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North Texas bars reopen, but some owners feel measured optimism

"If you wrote out best practices on how to destroy a small business, I don't think they missed anything," said Stan Penn, who owns The Celt in McKinney.

MCKINNEY, Texas — There is a billboard along Highway 75 in Collin County that reads downtown McKinney is open for business. It was the best way to reach the most people along a highway that is becoming busier by the day.

"That is our biggest message," said Amy Rosenthal, who is the director of McKinney Main Street. 

Governor Greg Abbott has ordered bars can reopen, but only at 25% capacity starting Friday. 

Bars were one of the last and largest sectors of small business that remained closed during the coronavirus lockdown. 

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"It's just barely cracking the door open," said Stan Penn, who owns an Irish pub called "The Celt." It's been 10 weeks since he last opened. 

On Friday, Penn's employees spent the day getting ready for a 3 p.m. open. He said he retained nearly all of his employees. 

Tables outside were set six feet apart and hand sanitizer was placed in the front of the establishment.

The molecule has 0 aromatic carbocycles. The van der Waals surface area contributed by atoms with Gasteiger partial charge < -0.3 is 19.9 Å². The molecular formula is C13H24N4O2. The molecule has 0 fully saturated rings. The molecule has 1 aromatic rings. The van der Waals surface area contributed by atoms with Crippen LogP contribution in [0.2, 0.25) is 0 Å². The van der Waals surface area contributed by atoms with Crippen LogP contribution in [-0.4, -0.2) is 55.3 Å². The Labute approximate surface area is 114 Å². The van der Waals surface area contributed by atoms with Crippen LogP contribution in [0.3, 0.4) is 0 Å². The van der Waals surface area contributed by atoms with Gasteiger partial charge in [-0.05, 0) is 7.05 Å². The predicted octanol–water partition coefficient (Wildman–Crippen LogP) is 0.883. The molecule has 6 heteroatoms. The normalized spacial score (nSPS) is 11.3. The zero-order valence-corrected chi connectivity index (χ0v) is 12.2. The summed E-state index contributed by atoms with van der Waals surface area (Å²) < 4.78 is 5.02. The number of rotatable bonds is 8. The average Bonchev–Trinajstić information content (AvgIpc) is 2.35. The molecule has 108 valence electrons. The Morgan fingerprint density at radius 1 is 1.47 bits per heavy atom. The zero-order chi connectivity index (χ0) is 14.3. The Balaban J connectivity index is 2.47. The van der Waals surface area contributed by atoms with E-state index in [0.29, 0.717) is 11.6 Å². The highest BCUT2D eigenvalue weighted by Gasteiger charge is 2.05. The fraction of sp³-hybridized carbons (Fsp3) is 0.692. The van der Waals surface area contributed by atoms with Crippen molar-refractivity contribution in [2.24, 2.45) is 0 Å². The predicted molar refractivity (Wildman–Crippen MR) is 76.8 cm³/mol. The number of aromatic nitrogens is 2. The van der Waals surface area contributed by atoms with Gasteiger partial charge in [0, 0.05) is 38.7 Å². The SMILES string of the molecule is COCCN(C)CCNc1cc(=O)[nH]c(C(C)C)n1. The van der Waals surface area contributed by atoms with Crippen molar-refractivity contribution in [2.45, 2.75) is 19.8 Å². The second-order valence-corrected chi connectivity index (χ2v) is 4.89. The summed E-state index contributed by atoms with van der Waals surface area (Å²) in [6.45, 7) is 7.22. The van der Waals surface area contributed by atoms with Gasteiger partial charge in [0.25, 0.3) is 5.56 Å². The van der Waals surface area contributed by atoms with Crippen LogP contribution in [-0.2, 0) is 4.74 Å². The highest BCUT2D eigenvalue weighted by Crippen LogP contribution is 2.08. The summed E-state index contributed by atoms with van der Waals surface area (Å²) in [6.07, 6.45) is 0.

"Our merchants have been so careful about how they're welcoming back the public," said Rosenthal. 

Bars can only seat 25% for now, and so for Penn that means his pub can only have 49 people inside. He told WFAA at that rate, he won't break even Friday night, not even close. He would have to seat close to 160 to even begin making a profit, he says. 

"If you wrote out best practices on how to destroy a small business, I don't think they missed anything," said Penn. 

At the downtown square in McKinney 20 of the 120 small businesses were lost to the pandemic, according to Rosenthal. But on Friday, there was a sense of measured optimism. There were lots of pedestrians walking the walkways, and parking spaces around the courthouse were hard to find.

RELATED: About 12% of Texas restaurants have permanently closed due to coronavirus, says Texas Restaurant Association

"It's the people that make these businesses come alive," said Rosenthal.

Penn is eager to get back to serving at full capacity. He does not know when that will be. But like he's practiced over the last 10 weeks, patience again may be the key.

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